News / Africa

Liberia Literacy Program Targets Women

Ciata Victor instructs an unidentified lady inside her  Internet cafe in Monrovia, (File photo).
Ciata Victor instructs an unidentified lady inside her Internet cafe in Monrovia, (File photo).
Jennifer Lazuta
A new education program in Liberia is teaching women in their 30s, 40s and 50s how to read and write - something that only a quarter of the country’s women can do. The United Nations Education, Scientific and Cultural Organization (UNESCO) said that more such second-chance programs are needed to educate the world’s estimated 516 million women who remain illiterate.

More than two-thirds of all illiterate adults are women. The majority of the women live in West Africa, where many girls never get the chance to go to school.
 
Pauline Rose, head of UNESCO’s global monitoring report on Education for All, said that being illiterate poses a huge problem for women in day-to-day life. 

"Some of the things people say is: that I can’t read the number on buses; I can’t pick up a medicine bottle and read the label and understand how many spoons of the medicine to take, for example. So there are real practical concerns about when women are illiterate," she explained. "It affects not only themselves but also their families. They are often the main caregivers for children. And when women are illiterate they are less like to make use of health services.”
 
Rose noted that illiterate women are also more likely to die in childbirth and that their children are more likely to be malnourished.
 
Some countries, such as Senegal, have improved women’s literacy rates through government efforts to enroll more girls in primary school and community awareness programs on the importance of female education.  But there are still many countries, such as Guinea, Niger, Benin, Mali and Burkina Faso, where less than one in four women can read and write.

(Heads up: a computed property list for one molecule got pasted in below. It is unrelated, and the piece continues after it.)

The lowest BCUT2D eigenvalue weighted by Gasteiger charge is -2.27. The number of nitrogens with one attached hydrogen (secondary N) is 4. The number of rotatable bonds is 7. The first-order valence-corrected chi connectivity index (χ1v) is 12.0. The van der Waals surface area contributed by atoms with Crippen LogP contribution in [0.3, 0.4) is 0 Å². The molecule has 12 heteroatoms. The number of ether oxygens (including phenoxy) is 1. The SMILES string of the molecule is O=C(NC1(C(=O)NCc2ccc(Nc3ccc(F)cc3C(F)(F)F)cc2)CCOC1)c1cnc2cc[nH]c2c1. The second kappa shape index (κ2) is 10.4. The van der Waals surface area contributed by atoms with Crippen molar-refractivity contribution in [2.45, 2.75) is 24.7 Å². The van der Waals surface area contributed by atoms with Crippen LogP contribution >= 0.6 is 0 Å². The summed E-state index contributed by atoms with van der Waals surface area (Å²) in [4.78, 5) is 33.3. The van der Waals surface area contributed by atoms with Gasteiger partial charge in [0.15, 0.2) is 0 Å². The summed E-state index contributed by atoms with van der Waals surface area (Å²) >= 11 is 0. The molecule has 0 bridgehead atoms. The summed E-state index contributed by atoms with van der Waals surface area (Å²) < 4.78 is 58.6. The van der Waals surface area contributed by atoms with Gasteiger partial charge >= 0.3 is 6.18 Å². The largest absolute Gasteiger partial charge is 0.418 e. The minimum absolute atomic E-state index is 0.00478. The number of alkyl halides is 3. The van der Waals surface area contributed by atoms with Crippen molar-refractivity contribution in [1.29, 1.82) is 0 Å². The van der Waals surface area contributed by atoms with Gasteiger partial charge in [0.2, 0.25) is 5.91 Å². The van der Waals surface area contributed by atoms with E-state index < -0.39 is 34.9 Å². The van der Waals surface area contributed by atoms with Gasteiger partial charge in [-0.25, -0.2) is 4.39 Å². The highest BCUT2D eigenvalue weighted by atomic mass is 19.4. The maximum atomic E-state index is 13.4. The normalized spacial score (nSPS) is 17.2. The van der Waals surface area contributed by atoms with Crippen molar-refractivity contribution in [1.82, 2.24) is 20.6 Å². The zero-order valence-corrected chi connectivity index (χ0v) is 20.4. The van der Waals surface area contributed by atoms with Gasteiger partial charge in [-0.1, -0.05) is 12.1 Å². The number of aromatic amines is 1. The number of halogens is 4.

Rose said literacy programs that target women are needed in these countries.
 
“In terms of this huge number of young women and adults who are already illiterate, there is obviously a need to have second-chance programs to ensure that they are able to become literate. That we can’t neglect them, just because they are no longer of primary school age,” stated Rose.
 
In Liberia, where just 27 percent of women are literate, the government has launched a massive second-chance literacy campaign to teach women.  The women either never got to go to school or were forced to drop out due to the country’s more than 10 years of civil war.
 
 Lonee Smith, 35,  a student at the Firestone Liberia Natural Rubber Company’s adult literacy school in Margibi County, said having a second chance at education has changed her life.
 
“Today, I am a happy woman. I’m very proud. I’m in the first grade. I can read and write," she said. "In the past, I couldn’t do that. My parents never sent me to school. But today I am happy that I can read and write. I’m a market woman. Now, I can sell my goods and count my profit with no one helping me. I am grateful."
 
Liberia’s Ministry of Education said there are approximately 5,000 women, such as Smith, currently enrolled in adult literacy programs across the country.

UNESCO’s Rose said that while this is a good step forward, such programs need to be expanded in order to reach the millions of other women.

You May Like

Karzai's Legacy: Missed Opportunities?

Afghanistan's president leaves behind a much different nation than the one he inherited, yet his legacy from 13 years in power is getting mixed reviews More

Video Secret Service Chief Under Fire for White House Security Breach

Julia Pierson faces tough questions from lawmakers after recent intrusion at White House, says: 'It is clear that our security plan was not executed properly' More

Frustrated, Liberian Students Want Ebola Fight Role

Thousands have volunteered to go to counties, rural villages to talk to people in their language about deadly virus More

Featured Videos

Your JavaScript is turned off or you have an old version of Adobe's Flash Player. Get the latest Flash player.
Malaysia Struggles to Stop People Joining Jihadi
X
Mahi Ramakrishnan